I hope so….
Love the ancestor cards. You’ve included plenty of information about the person without overwhelming with detail. Something like this would be great for spurring some interest in a person who hasn’t paid much attention to their family connections. I know my spouse would find something like this more approachable than the usual genealogical reports and I suspect the kids would too. I did a quick chart for the oldest stepson (his mother more or less dumped him on my spouse as there was no blood relation and we raised him after our marriage along with the other four children she walked out on) and he was just shocked that he could see 14 generations of people who came before him and his children. He did say how sad it was that there was only a surname on his biological father’s side and that his mother refused to tell him anything about the man and he thought he has a right to know at least more than a last name especially for his children’s sake.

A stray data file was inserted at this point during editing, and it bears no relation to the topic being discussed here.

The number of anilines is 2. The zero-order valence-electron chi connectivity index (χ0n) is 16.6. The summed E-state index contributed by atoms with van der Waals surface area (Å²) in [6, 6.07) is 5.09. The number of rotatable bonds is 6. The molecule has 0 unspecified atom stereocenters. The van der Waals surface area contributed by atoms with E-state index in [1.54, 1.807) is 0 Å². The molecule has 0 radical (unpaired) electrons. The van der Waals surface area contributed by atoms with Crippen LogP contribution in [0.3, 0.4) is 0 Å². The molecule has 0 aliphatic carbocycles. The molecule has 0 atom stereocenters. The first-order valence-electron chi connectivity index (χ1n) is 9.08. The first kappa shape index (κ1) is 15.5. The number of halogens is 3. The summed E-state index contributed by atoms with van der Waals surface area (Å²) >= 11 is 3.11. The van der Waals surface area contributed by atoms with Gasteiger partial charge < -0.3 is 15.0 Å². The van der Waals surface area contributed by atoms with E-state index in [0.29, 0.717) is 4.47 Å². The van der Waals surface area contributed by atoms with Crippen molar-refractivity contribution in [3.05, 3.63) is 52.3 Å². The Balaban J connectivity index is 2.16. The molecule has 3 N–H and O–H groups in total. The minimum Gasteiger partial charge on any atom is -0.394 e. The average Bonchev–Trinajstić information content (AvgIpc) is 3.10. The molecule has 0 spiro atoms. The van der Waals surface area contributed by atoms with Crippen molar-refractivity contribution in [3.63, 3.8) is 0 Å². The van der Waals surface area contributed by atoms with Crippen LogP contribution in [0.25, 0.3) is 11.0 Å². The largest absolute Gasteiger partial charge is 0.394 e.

Thank you! I spend a lot of time trying to find simple ways to get my children, and nieces and nephews to get to know our ancestors. Things that will hopefully spark an interest without being overwhelming.
Some of those things work well, others don’t. I hope this one will be great!
That is too bad that she never told him who his father was. Has he DNA tested? He may be able to figure it out that way.
No he hasn’t DNA tested, it’s unlikely his biological father ever did either. I’ve tried talking to his mother and asking of she’d tell me about the man, but she wouldn’t. I do know a few things about her and her family and have a couple suspicions. Not anything I’d ever mention to her kids – they know quite enough as it is about her.